MEN’S BRAVERY WILL NEVER BE FORGOTTEN
PETER Henning’s “Shadow hangs over our battalion”, exposing the shambles surrounding World War I military awards, was captivating reading, and I totally agree with him (Talking Point, Mercury, September 9).
His work on Doomed Battalion: The Australian 2/40 Battalion 1940-45 has to be commended as well.
But there is another story about the 2/40th that doesn’t get the recognition it deserves, and that’s the 79 men who weren’t captured, including my dad Syd “Swampy” Marsh TX4611.
These men made their way up to Portuguese Timor, with the Japanese hot on their tail. Once across the border, they joined with the 2/2 commando squadron from Western Australia, which was fighting a guerrilla campaign against the Japanese.
Most of the men of the 2/40th were ordinary soldiers, and distinguished themselves alongside hardened commandos for the next eight months.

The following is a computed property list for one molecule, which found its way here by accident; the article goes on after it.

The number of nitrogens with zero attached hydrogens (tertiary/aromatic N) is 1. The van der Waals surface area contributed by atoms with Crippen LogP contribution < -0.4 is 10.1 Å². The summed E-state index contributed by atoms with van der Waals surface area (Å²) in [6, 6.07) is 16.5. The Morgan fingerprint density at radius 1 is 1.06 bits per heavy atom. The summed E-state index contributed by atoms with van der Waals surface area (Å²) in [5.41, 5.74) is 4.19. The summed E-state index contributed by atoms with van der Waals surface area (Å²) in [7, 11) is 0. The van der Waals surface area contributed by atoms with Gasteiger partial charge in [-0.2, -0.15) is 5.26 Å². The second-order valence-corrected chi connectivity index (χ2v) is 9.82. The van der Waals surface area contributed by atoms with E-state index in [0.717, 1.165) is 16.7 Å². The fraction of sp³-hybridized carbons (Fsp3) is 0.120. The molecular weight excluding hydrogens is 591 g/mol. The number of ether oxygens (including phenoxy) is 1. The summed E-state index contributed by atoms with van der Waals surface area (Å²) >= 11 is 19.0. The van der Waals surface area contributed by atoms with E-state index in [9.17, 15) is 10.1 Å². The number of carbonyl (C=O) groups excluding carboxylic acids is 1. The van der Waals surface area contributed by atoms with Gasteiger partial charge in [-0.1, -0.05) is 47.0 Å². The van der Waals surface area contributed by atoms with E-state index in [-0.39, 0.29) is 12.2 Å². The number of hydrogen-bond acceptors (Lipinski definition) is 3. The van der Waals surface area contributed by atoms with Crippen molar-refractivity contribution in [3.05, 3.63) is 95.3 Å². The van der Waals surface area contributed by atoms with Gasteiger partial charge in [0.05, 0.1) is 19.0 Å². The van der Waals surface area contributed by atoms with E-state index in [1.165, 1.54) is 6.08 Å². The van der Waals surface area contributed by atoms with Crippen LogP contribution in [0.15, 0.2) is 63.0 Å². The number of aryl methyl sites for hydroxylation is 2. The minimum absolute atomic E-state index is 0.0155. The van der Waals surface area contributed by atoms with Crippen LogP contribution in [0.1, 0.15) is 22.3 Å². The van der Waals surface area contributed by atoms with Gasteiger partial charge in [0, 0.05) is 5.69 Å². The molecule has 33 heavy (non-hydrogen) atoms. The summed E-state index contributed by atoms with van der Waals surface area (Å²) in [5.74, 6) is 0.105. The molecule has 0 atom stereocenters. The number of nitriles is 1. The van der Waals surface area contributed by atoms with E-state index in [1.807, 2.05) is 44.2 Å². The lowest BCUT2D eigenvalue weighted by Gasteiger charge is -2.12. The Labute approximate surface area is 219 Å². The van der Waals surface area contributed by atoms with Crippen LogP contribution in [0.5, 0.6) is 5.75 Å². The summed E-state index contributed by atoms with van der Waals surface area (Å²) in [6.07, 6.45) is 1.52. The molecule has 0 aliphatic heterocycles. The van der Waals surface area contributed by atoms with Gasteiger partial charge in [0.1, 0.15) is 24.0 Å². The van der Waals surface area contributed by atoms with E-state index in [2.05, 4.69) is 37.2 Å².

When the Japanese finally overran Timor in December 1942, these men were evacuated, leaving behind their Timorese helpers, knowing they would be killed by the Japanese.
Back in Australia recuperating, and with more training, they joined the 2/12th Battalion, so became a select group of men who fought in two different battalions.
They were sent to New Guinea in January/February 1944 and fought major battles on the Finisterre Ranges and Prothero (including the famous battles on Shaggy Ridge). This is where my father’s brother Gordon was killed in action just 400m away.
When the Japanese were defeated in New Guinea, this band of brothers were sent to Borneo, where they took part in the beach landing at Balikpapan.
When the war ended they made their way back to Australia with little fanfare.
Though the exploits of these brave men have been mentioned in various books, in my mind they are the forgotten heroes of the 2/40th Battalion, and maybe one day, the whole story will be told. Victor Marsh Bellerive